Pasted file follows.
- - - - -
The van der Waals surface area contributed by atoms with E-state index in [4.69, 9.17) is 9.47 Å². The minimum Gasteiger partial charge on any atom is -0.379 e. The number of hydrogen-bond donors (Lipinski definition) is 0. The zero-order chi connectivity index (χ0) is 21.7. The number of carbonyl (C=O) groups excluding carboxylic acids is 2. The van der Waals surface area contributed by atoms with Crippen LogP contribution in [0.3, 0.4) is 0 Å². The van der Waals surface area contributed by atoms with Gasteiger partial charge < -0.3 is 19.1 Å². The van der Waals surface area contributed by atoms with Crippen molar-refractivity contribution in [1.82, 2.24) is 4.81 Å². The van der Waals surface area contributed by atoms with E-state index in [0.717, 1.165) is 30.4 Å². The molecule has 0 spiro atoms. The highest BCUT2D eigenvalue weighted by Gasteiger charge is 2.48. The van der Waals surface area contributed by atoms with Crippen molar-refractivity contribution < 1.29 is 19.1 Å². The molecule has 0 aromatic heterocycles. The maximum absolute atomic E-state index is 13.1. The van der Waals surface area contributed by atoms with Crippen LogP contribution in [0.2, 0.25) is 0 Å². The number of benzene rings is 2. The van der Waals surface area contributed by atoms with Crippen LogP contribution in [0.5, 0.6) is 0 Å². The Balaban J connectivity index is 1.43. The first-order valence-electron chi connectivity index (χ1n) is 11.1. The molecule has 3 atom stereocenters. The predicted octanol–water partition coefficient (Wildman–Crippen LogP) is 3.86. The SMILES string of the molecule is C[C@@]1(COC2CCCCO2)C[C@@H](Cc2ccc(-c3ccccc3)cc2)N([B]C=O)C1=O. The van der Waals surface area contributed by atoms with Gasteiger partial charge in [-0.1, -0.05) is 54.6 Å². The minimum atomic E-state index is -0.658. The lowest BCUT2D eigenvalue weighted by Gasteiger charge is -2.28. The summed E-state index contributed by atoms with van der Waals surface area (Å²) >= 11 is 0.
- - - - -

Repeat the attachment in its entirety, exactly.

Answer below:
The van der Waals surface area contributed by atoms with E-state index in [4.69, 9.17) is 9.47 Å². The minimum Gasteiger partial charge on any atom is -0.379 e. The number of hydrogen-bond donors (Lipinski definition) is 0. The zero-order chi connectivity index (χ0) is 21.7. The number of carbonyl (C=O) groups excluding carboxylic acids is 2. The van der Waals surface area contributed by atoms with Crippen LogP contribution in [0.3, 0.4) is 0 Å². The van der Waals surface area contributed by atoms with Gasteiger partial charge < -0.3 is 19.1 Å². The van der Waals surface area contributed by atoms with Crippen molar-refractivity contribution in [1.82, 2.24) is 4.81 Å². The van der Waals surface area contributed by atoms with E-state index in [0.717, 1.165) is 30.4 Å². The molecule has 0 spiro atoms. The highest BCUT2D eigenvalue weighted by Gasteiger charge is 2.48. The van der Waals surface area contributed by atoms with Crippen molar-refractivity contribution < 1.29 is 19.1 Å². The molecule has 0 aromatic heterocycles. The maximum absolute atomic E-state index is 13.1. The van der Waals surface area contributed by atoms with Crippen LogP contribution in [0.2, 0.25) is 0 Å². The number of benzene rings is 2. The van der Waals surface area contributed by atoms with Crippen LogP contribution in [0.5, 0.6) is 0 Å². The Balaban J connectivity index is 1.43. The first-order valence-electron chi connectivity index (χ1n) is 11.1. The molecule has 3 atom stereocenters. The predicted octanol–water partition coefficient (Wildman–Crippen LogP) is 3.86. The SMILES string of the molecule is C[C@@]1(COC2CCCCO2)C[C@@H](Cc2ccc(-c3ccccc3)cc2)N([B]C=O)C1=O. The van der Waals surface area contributed by atoms with Gasteiger partial charge in [-0.1, -0.05) is 54.6 Å². The minimum atomic E-state index is -0.658. The lowest BCUT2D eigenvalue weighted by Gasteiger charge is -2.28. The summed E-state index contributed by atoms with van der Waals surface area (Å²) >= 11 is 0.